Text - Recording the verbal is quick, direct, and clear and is usually your primary sketchnoting tool. Capture the meaningful quotes and key points, and avoid trying to summarize everything. Typographic treatments can be used to give emphasis to major ideas, and can add interest to large blocks of text. Avoid making lists or outlines and use the spatial properties of the page to your advantage by "chunking" information. Some ways to force yourself to work spatially might be starting in the middle and working outwards or working in columns for a panel discussion.
Containers - Simply enclosing words in shapes brings emphasis and structure to an otherwise wild page. Some of the more common containers include (but are not limited to): quote bubbles, boxes, circles and thought clouds.
Connectors - Connect ideas and pieces of stories with arrows and lines. A basic chain of thoughts can scintillate around the page and still be clear if they are linked with a simple set of connectors.
Frameworks - Some presenters will have a very obvious structure to their presentation, but often times the insights may benefit from your own synthesis into an understandable underlying structure or model. Common frameworks include 2×2s, Venn diagrams, and continuums.
Icons - Don't forget to put the "sketch" in sketchnotes. Strive to create "icons" for objects & concepts: distill reality into a simple drawing that represents the idea as simply as possible and move on.
Shading - Adding some simple shading can add dimensionality and contrast to your notes. Techniques like hatching can be done with your primary pen, so they can be integrated very quickly. Fills with a light grey marker can also be extremely quick, however you will have to put your primary pen down while shading, and risk potentially missing content.
Color - When sketchnoting for the first time, I would recommend waiting on color until you feel you can fit it in your workflow, yet still keep up with the content. Once you feel confident you can continue to listen and use your "mental queue" to keep up with the content, you might be able to integrate some color from markers or pencil. I would recommend coloring minimally to differentiate and distinguish information, and if there's time later, come back to color in the "icons" or type. Limiting yourself to a 2-3 color palette will also help keep the color in service of clarity, with aesthetics coming second.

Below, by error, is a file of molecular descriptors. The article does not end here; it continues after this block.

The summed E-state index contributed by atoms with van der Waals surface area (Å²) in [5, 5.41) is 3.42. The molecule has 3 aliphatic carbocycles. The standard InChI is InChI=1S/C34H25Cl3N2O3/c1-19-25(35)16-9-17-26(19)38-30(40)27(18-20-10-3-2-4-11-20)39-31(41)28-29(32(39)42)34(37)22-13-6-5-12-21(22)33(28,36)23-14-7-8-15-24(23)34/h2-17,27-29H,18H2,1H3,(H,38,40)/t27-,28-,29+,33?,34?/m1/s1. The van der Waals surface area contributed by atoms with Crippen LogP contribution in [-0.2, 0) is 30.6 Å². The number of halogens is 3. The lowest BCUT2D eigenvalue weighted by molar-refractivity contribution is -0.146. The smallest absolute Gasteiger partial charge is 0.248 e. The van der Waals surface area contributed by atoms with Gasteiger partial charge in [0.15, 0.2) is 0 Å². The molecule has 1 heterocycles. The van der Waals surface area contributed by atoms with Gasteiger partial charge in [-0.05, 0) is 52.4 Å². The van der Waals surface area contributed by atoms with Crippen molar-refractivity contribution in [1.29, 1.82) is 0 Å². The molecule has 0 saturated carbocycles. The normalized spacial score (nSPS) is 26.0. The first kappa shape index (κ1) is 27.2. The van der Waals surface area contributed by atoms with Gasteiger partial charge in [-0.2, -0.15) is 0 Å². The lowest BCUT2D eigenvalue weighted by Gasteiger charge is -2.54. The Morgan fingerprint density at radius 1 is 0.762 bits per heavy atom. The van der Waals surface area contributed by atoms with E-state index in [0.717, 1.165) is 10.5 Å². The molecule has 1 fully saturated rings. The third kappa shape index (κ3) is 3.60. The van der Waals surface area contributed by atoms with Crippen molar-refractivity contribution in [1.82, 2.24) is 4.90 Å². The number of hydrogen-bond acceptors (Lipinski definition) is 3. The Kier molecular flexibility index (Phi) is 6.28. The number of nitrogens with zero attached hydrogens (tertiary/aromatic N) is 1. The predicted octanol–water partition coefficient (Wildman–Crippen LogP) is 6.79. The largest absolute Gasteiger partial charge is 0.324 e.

With those basic elements, you'll be ready to go. A few final points to keep in mind:
Think improvisation, not perfection. Sketchnoting isn't illustration--it's content-driven doodling. If you mess up a line, draw over it again. If you misspell a word, scratch it out. Just like improv, being in the moment is more important than refined output.
Don't be a completist. Let stuff slip by if it doesn't interest you.
Put your 2¢ in. They're your perspective on a topic, so feel free to add your own commentary to the page.
Inject your personality into the pages. Do you draw misproportioned people, have shaky lines, and quirky handwriting? Cool, so do I. Run with it.
Ok, so maybe you're not headed to a conference or lecture any time soon. Are there ways to practice in the mean time? The answer, of course, lies on the interwebs. Sources for online lectures abound, but the giant in the space is the TED Talks archives. A personal favorite that I use for first time sketchnoters is Gever Tully's "5 Dangerous Things You Should Let Your Kids Do". From the title, you already have an idea that there will be 5 basic sections, but as in real life, you'll need to be on your toes for any improvisation on the part of the presenter. Dig into those TED archives and queue up those movies people always forward to you, but you never get around to watching.
Now that you're armed with the basics of sketchnoting, there's no reason not to pull out the sketchbook—even in the next work meeting you're sitting in—and start visualizing the conversation in real time. You'll be amazed at the results.
Next up in the sketchnotes channel: Visual thinking outside of the conference hall.